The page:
Penn State will use a $ 1.5 million federal grant to create workforce training and retention programs targeting southwestern Pennsylvania, the university said on Wednesday.
The university’s New Kensington campus, located in Upper Burrell, and its digital foundry, under construction in downtown New Kensington, will lead the project.
It will be known as “Growing and Reskilling Our Workforce in Pennsylvania” or GROW PA.
The project is funded through a third round of grants from the Workforce Opportunities for Rural Communities Initiative of the Federal Employment and Training Administration in partnership with the Regional Commission for Appalachians and the Delta Regional Authority.
“With the rapid and continuous advancements in how technology and innovation affect our workplaces, this grant is a great help to the digital foundry in preparing the workers of today and tomorrow in our region to be ready to take on these jobs, ”Mayor Tom told Guzzo. “The role played by the Digital Foundry is vitally important. And I am delighted and excited that this is happening in our city. “
Funded entirely by the grant, GROW PA will deal with site preparation, labor and operation, according to the university.
Site preparation includes solving regional manufacturing challenges with access to accreditation programs and hands-on training tools and equipment.
Job readiness covers the creation of pathways and the provision of out-of-the-box training to a targeted number of people such as newcomers, displaced workers, ex-combatants and current workers, as well as the provision of advanced manufacturing technologies and training for local businesses.
Operational readiness includes establishing an operational model to provide technical skills, training and referrals, as well as social support services, events and recruitment tools to connect interns to employment opportunities.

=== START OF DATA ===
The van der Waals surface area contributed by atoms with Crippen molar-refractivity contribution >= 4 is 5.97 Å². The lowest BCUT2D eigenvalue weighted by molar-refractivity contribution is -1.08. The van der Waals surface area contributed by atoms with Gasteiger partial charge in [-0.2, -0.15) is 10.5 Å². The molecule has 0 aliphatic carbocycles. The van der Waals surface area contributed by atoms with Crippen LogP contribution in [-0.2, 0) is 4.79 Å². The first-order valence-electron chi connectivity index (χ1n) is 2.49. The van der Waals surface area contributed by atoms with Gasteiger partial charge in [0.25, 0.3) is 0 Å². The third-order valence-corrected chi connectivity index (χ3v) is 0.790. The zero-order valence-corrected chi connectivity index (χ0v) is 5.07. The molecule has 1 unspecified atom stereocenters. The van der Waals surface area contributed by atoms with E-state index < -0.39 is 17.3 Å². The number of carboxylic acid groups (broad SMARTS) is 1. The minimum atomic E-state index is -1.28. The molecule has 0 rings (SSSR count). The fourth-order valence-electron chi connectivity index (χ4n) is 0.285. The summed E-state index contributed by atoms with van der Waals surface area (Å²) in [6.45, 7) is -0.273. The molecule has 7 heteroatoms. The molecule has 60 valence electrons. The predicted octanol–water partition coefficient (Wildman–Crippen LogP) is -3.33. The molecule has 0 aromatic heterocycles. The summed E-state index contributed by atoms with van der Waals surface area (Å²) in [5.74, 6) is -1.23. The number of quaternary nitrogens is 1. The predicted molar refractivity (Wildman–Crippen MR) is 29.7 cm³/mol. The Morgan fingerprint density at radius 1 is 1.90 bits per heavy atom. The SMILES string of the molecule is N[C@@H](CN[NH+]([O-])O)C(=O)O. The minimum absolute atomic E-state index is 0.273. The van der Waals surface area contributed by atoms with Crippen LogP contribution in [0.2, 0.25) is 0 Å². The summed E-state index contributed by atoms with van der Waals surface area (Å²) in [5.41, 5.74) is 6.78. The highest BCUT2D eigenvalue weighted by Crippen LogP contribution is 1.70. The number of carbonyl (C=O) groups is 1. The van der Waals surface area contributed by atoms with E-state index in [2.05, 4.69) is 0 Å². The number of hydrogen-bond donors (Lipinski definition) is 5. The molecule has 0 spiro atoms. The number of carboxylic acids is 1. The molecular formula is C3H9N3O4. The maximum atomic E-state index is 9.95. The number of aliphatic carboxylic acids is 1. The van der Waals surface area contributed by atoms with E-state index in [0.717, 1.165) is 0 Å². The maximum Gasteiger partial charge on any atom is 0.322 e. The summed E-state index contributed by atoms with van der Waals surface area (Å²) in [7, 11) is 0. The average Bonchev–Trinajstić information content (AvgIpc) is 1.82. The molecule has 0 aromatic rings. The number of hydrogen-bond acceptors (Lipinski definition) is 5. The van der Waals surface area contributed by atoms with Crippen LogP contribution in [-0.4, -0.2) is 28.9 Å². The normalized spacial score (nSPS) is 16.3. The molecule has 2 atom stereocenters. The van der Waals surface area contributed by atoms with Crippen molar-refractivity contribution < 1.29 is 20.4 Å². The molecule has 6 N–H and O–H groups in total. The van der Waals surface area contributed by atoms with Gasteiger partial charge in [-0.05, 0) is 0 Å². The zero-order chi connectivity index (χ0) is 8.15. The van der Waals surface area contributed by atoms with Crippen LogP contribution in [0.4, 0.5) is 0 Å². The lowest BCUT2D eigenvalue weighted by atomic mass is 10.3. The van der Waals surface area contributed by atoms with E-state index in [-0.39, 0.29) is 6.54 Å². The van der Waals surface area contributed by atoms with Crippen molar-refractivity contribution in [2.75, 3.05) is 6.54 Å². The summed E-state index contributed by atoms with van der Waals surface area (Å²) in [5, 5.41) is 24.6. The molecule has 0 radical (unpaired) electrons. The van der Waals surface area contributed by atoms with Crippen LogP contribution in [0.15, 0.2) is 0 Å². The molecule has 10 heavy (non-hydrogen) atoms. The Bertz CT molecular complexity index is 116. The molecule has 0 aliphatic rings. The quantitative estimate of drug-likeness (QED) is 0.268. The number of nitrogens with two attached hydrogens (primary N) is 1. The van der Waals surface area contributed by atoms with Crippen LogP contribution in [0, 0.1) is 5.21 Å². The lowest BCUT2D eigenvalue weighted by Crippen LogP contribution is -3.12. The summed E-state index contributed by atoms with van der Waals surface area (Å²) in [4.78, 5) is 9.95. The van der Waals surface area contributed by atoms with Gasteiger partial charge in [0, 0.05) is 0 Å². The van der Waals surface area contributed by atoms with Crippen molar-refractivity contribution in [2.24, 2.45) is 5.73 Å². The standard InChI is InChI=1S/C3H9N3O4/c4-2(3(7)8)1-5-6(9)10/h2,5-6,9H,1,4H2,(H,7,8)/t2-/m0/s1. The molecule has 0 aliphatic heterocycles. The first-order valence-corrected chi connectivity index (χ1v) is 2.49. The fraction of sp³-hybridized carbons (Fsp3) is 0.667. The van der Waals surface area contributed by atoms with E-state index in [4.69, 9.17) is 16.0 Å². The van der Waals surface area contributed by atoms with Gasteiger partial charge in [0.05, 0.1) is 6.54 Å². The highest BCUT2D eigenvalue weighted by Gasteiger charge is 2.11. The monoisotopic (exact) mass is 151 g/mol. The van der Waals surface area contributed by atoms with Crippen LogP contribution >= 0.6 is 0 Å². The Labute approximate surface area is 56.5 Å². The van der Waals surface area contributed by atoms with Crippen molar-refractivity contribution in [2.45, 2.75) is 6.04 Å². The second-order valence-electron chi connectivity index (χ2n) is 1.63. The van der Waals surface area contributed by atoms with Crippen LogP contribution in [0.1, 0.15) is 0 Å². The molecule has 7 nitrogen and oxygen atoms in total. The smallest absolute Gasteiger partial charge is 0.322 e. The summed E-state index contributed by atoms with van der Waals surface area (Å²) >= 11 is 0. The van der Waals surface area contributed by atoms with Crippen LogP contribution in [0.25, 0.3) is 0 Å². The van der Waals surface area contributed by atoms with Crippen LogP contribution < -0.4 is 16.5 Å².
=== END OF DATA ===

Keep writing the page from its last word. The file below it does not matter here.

“This grant and our mission at Digital Foundry New Kensington is to lay the foundation for a solid pool of current and future talent and innovative technologies,” said Digital Foundry Executive Director Sherri McCleary.
McCleary, an executive with 33 years of experience deploying technology at companies like Alcoa and Kennametal, joined the project last year.
“If we are to have a pipeline that meets current and future talent needs and fosters the implementation of breakthrough technologies, we need to invest in our local talent at all levels and across demographics,” she said. .
The Richard King Mellon Foundation has awarded $ 5.5 million for the digital foundry, which is being built on Fifth Avenue and is slated to open next year. Penn State has provided $ 1 million in matching support, which will help create an endowment for the ongoing operation of the facility.
The Digital Foundry is a collaborative effort between Penn State New Kensington and the Economic Growth Connection of Westmoreland.